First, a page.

Sixers-Bucks Borders on Rivalry, Joel Embiid Calls Bucks ‘Beatable’

Joel Embiid

Getty Sixers center Joel Embiid isnt ready to call Bucks-Sixers a legitimate rivalry yet.

The Sixers and Bucks might be the two best teams in the Eastern Conference. That fact alone doesn’t make for a meaningful rivalry.

Despite dropping three of its last five games, Philadelphia (22-10) remains one of the top dogs in the East and expectations on a potential trip to the NBA Finals may decide Brett Brown’s future.

Make no mistake, the Sixers would consider anything short of their “ultimate goal” a failed season. The Milwaukee Bucks (27-4) are the largest obstacle standing in their way.

Giannis Antetokounmpo is enjoying another MVP-caliber year and his team has controlled the series over the past two years. The Bucks hold a 4-3 advantage in head-to-head matchups since 2018. Antetokounmpo is averaging 31 points, 12.9 rebounds and 5.6 assists for the year —— and totaled 129 points on 55.6 percent shooting versus the Sixers in three games last season.

There is a short history and budding competitiveness between these two teams but it hasn’t achieved rivalry status. Not according to Joel Embiid.

“No,” Embiid said when asked if Sixers-Bucks was a rivalry game. “We haven’t played them in the postseason or anything for that to be called a rivalry. We’re just playing basketball and trying to get wins.”

Teammate Tobias Harris agreed.

“If you want it to be a rivalry, you can take it,” Harris said.

The Sixers are riding a two-game winning streak into their Christmas Day contest against Milwaukee, while the Bucks are riding a three-game winning streak that includes an impressive win over the Lakers. Embiid is averaging 23 points, 12.6 rebounds and 1.4 blocks — and has averaged 29 points and 12.8 rebounds per game in six contests versus Milwaukee.

“They are really deep, got a bunch of shooters — and, obviously, the big guy [Giannis Antetokounmpo], he’s really good so they are hard to guard,” Embiid said. “They all contribute, one through 15, so they got a bunch of guys that can play, that can come in at any time and make plays.”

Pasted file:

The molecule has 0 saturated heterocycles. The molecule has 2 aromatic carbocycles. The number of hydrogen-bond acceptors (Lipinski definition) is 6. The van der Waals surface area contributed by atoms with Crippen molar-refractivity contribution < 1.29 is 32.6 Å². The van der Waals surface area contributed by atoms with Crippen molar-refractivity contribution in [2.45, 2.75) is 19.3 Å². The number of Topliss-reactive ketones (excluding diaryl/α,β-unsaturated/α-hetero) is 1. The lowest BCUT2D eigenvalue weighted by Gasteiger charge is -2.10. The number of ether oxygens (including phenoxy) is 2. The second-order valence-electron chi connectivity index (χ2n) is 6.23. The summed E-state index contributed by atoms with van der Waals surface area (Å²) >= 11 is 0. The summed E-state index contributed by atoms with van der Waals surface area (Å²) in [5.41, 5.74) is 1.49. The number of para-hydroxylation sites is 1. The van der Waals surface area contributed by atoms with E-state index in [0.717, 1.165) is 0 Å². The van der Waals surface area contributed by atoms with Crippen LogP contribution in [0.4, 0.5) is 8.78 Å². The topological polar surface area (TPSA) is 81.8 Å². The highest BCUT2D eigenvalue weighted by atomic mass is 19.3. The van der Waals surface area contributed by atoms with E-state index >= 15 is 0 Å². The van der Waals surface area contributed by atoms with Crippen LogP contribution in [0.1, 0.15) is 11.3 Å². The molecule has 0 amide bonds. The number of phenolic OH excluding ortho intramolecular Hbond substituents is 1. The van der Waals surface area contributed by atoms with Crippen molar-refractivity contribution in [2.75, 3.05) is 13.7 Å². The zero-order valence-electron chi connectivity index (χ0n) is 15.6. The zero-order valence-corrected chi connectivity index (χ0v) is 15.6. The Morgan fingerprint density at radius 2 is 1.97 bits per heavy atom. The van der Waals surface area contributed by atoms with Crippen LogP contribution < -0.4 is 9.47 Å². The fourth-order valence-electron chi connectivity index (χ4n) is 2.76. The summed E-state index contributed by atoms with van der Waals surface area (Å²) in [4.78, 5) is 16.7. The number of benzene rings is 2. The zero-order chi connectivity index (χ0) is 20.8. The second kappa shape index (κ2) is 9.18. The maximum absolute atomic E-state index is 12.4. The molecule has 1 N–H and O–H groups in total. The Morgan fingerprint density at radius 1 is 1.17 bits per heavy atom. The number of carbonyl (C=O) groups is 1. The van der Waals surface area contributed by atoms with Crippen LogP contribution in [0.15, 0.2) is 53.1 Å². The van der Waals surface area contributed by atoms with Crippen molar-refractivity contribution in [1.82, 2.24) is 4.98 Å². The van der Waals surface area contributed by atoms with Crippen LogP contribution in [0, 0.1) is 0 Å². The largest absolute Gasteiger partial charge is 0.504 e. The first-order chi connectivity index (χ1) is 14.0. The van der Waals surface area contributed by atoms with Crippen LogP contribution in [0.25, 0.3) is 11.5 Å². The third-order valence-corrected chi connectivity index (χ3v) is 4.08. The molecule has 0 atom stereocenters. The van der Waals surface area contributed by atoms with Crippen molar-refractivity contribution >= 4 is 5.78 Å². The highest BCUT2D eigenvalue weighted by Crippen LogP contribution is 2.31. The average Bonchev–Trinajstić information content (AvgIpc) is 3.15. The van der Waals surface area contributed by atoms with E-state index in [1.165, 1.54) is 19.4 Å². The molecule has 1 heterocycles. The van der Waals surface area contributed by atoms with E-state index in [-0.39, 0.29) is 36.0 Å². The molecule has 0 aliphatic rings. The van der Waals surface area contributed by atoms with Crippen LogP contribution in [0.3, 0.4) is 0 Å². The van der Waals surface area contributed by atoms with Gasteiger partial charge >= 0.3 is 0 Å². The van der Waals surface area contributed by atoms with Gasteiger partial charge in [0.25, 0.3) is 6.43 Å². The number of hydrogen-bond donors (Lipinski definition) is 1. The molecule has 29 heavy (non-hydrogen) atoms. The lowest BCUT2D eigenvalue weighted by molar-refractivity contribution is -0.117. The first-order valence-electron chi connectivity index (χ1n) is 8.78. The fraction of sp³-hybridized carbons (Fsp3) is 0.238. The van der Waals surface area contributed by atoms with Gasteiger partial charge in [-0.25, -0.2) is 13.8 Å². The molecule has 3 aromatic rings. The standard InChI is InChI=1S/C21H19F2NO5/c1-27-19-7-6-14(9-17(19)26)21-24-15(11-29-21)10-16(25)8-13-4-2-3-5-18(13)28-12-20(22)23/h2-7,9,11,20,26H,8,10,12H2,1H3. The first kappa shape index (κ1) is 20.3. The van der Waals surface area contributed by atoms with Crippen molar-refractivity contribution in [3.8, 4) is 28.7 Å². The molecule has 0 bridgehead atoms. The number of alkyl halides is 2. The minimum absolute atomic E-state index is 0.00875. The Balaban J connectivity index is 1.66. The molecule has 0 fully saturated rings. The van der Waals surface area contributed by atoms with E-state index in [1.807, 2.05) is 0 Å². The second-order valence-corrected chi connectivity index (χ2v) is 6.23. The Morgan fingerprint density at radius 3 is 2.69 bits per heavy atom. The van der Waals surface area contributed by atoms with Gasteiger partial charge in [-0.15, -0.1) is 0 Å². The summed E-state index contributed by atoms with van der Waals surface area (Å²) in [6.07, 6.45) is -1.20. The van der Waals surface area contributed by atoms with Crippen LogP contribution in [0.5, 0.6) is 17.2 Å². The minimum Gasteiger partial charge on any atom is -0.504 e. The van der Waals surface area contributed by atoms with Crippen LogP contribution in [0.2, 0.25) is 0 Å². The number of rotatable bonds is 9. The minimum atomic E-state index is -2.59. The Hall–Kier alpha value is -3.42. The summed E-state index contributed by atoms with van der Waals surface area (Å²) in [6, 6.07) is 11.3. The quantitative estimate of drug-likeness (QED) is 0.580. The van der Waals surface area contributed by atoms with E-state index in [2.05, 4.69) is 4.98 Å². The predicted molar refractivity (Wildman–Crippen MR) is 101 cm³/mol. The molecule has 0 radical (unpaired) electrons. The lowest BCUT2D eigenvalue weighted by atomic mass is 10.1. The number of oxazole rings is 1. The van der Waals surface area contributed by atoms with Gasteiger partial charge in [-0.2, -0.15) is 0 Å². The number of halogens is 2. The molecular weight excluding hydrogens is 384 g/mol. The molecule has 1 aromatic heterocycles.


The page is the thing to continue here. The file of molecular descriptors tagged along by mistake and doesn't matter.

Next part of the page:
Then, in perfect Embiid fashion, he spits some truth.

“They’re beatable. They have a lot of wins and you got to take it game by game,” he said last week after practice. “We have a bunch of games before that so that’s what I’m focused on.”

The Bucks and Sixers play on Christmas Day at 2:30 p.m. on ABC. Tune in.

Bucks in for Rowdy Home Crowd in Philadelphia

The Sixers are 15-2 in the friendly confines of the Wells Fargo Center. They had been 14-0 before dropping back-to-back games to the Heat and Mavericks on Dec. 18 and Dec. 20.

There is no denying the crazed effect the Philly faithful has on the team. They feed off the energy and take on the blue-collar identity of the town. Turnovers are significantly down at home versus the road, while rebounds go up from 44.5 to 47.5. And their defensive intensity goes through the roof.

“I think our defense goes to another place in Philadelphia and it especially goes to another place in the last four minutes in Philadelphia,” Sixers coach Brett Brown said. “I’m not sure if you can back that up with metrics, it’s certainly a head coach’s gut feel and it’s a great city to play in. This city has an edge and there is a hardness in this city and we feel it in the arena. And I really feel it and see it with our defense.”

Players who have played in other cities always talk about the advantage the Sixers have on their home floor, in front of those Rocky rousers. Philadelphia has gone 76-23 at home over the past three seasons. Backup center Kyle O’Quinn knows the feeling having played in Philly as an opponent for three different teams.

“I see why on this side and I also know why from the other side. It’s a tough place to come play at Wells [Fargo Center],” O’Quinn said. “Philadelphia is one of those cities where you might go have a great meal, in the good restaurants, and you’re not ready for the first-quarter pressure.”

Sixers All-Star Joel Embiid credited the city’s trademark toughness, an intangible game-changer.

“It’s just the city, the city of Philadelphia. I love the fans,” he said. “There’s a different toughness about the city that they [Sixers fans] bring every single night. It’s a full house every single night, so you want to go out and play hard like you should every night.”